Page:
The Palatine village council Monday approved a preliminary planned development of 14 single family homes on 4.66 acres of property at 262 W. Michigan Avenue and a vacant property adjacent to the east.
The approval came after several residents living in nearby voiced concerns about the development potentially aggravating long-standing flooding issues in the area.
“The cul-de-sac just down from me, the water is completely up to the houses,” said Joyce Bieretz who lives on Cheryl Lane. “It’s stuff like this that makes my hair stand up.”
Bieretz referred to a resident plan commission meeting prior to the current proposal from developer, Arthur T. McIntosh and Co., when the company proposed 15 lots.
That proposal was rejected by the plan commission in March.
“People were upset [with the 15 lots], now the builder comes back with one less unit, had we not protested it may have gone through then,” Bieretz asked.
“The village required that the developer look at decreasing the number of lots – there is still a lot of work to be done with engineering and water direction for drainage,” said Reid Ottesen, village manager.
Other residents expressed frustration over problems they already deal with, and the possibility that the new development will worsen them.
“Right now, water travels north and there is a pond that goes east and west of my yard-there are mosquitos and it is swampy-the elevations that are proposed are going to making my situation worse,” said Betty Buccieri, another Cheryl Lane resident.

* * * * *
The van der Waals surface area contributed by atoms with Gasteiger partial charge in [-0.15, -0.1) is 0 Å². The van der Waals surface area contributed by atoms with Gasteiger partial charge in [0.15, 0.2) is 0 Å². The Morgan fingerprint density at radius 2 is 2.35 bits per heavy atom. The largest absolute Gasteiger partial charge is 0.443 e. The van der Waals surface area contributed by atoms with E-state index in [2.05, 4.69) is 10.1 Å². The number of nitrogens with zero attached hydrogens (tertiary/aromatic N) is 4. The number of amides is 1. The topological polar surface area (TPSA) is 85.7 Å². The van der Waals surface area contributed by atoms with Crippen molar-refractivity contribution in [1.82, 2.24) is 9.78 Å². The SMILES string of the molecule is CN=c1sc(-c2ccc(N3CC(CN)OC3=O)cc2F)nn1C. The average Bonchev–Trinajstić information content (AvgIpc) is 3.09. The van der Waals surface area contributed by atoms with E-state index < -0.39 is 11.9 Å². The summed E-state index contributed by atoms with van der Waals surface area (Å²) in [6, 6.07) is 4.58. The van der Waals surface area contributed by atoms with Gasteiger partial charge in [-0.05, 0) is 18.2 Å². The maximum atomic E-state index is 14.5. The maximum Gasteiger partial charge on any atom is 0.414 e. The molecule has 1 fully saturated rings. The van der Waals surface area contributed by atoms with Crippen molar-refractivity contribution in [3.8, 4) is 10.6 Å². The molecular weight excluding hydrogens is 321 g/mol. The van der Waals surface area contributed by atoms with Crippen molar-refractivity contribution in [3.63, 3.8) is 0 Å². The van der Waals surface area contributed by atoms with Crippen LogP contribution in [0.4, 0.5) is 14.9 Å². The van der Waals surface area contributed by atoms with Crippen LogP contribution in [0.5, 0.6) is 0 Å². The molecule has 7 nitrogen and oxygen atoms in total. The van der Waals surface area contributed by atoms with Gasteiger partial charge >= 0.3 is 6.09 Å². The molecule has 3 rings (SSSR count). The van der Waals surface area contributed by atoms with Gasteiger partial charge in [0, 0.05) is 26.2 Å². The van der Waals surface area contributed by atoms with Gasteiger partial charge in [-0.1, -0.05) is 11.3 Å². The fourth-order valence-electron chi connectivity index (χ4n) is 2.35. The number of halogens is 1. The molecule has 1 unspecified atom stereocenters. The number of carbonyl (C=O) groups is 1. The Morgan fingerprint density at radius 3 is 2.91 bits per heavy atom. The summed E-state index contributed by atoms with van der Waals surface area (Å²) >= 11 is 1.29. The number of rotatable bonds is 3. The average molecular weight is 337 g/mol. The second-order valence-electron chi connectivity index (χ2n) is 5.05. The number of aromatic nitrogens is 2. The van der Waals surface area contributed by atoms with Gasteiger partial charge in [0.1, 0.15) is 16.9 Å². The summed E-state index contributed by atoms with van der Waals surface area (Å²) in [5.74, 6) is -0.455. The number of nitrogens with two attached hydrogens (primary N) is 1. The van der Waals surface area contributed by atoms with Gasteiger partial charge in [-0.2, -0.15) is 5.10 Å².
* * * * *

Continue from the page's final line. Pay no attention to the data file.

Greg Rose is in charge of the project and tried to reassure residents.
“We will be retaining and detaining more water than is required; based on preliminary design and calculations, there is sufficient design for run-off and storm water storage that far exceeds the volumes required by code,” Rose said.
The village engineer agreed.
“It would actually be a better situation than it is presently as far as discharge into the creek system,” said Mike Danecki, village engineer.
Ottesen said the proposal would require more intense examination by staff and its engineers before final approval is received.
The proposed development would include a new street that would connect to Michigan Avenue.
The developer also proposes to fill in a flood plain in the area and create a new water detention area on the southeast corner of the development site.
There, storm water would be collected in addition to a new storm sewer being installed that would drain into the proposed new detention basin.
Storm water also would be piped under Michigan Avenue and directed into the creek south of the Michigan Avenue culvert, downstream.
Lot sizes of the proposed development would range from 10,473 to 16,797 square feet.
Now that preliminary approval was gained, the developer will be working with the village and residents moving forward.